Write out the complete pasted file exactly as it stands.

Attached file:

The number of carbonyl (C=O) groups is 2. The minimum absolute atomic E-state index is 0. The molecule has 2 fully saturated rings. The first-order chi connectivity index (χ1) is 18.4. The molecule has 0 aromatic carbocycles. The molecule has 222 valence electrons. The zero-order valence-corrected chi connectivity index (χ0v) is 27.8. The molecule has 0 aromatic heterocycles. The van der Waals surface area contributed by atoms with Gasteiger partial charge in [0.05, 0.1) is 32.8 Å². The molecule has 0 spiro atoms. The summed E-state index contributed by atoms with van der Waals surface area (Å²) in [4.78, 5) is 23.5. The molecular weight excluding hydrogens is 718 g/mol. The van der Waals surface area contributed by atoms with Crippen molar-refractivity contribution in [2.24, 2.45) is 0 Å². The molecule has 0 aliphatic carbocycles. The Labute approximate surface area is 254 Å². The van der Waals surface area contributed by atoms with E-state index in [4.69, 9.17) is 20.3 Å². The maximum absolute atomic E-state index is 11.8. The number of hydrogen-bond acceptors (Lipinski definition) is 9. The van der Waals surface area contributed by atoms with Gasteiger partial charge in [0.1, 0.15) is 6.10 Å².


The number of carbonyl (C=O) groups is 2. The minimum absolute atomic E-state index is 0. The molecule has 2 fully saturated rings. The first-order chi connectivity index (χ1) is 18.4. The molecule has 0 aromatic carbocycles. The molecule has 222 valence electrons. The zero-order valence-corrected chi connectivity index (χ0v) is 27.8. The molecule has 0 aromatic heterocycles. The van der Waals surface area contributed by atoms with Gasteiger partial charge in [0.05, 0.1) is 32.8 Å². The molecule has 0 spiro atoms. The summed E-state index contributed by atoms with van der Waals surface area (Å²) in [4.78, 5) is 23.5. The molecular weight excluding hydrogens is 718 g/mol. The van der Waals surface area contributed by atoms with Crippen molar-refractivity contribution in [2.24, 2.45) is 0 Å². The molecule has 0 aliphatic carbocycles. The Labute approximate surface area is 254 Å². The van der Waals surface area contributed by atoms with E-state index in [4.69, 9.17) is 20.3 Å². The maximum absolute atomic E-state index is 11.8. The number of hydrogen-bond acceptors (Lipinski definition) is 9. The van der Waals surface area contributed by atoms with Gasteiger partial charge in [0.1, 0.15) is 6.10 Å².